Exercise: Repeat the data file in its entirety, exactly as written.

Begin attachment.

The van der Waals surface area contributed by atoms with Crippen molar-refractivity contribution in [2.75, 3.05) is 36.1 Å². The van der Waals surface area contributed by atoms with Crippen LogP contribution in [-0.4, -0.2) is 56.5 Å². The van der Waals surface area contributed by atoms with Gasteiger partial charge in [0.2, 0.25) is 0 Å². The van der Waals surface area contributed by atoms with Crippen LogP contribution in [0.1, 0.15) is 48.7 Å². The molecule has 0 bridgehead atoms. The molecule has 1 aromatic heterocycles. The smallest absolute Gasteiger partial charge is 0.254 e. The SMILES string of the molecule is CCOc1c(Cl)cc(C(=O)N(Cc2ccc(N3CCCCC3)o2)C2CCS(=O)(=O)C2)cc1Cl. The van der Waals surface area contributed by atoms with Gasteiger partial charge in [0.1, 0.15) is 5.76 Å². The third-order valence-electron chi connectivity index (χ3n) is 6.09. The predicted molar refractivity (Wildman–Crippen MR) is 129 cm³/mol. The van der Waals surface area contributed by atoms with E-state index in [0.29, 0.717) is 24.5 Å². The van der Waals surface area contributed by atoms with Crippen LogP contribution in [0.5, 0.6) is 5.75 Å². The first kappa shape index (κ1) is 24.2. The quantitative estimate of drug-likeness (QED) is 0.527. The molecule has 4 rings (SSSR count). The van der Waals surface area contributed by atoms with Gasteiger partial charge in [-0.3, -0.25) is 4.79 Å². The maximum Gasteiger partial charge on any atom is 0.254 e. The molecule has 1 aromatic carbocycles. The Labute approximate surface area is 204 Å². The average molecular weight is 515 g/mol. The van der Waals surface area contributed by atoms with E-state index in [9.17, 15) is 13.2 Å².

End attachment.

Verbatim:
The van der Waals surface area contributed by atoms with Crippen molar-refractivity contribution in [2.75, 3.05) is 36.1 Å². The van der Waals surface area contributed by atoms with Crippen LogP contribution in [-0.4, -0.2) is 56.5 Å². The van der Waals surface area contributed by atoms with Gasteiger partial charge in [0.2, 0.25) is 0 Å². The van der Waals surface area contributed by atoms with Crippen LogP contribution in [0.1, 0.15) is 48.7 Å². The molecule has 0 bridgehead atoms. The molecule has 1 aromatic heterocycles. The smallest absolute Gasteiger partial charge is 0.254 e. The SMILES string of the molecule is CCOc1c(Cl)cc(C(=O)N(Cc2ccc(N3CCCCC3)o2)C2CCS(=O)(=O)C2)cc1Cl. The van der Waals surface area contributed by atoms with Gasteiger partial charge in [0.1, 0.15) is 5.76 Å². The third-order valence-electron chi connectivity index (χ3n) is 6.09. The predicted molar refractivity (Wildman–Crippen MR) is 129 cm³/mol. The van der Waals surface area contributed by atoms with E-state index in [0.29, 0.717) is 24.5 Å². The van der Waals surface area contributed by atoms with Crippen LogP contribution in [0.5, 0.6) is 5.75 Å². The first kappa shape index (κ1) is 24.2. The quantitative estimate of drug-likeness (QED) is 0.527. The molecule has 4 rings (SSSR count). The van der Waals surface area contributed by atoms with Gasteiger partial charge in [-0.3, -0.25) is 4.79 Å². The maximum Gasteiger partial charge on any atom is 0.254 e. The molecule has 1 aromatic carbocycles. The Labute approximate surface area is 204 Å². The average molecular weight is 515 g/mol. The van der Waals surface area contributed by atoms with E-state index in [9.17, 15) is 13.2 Å².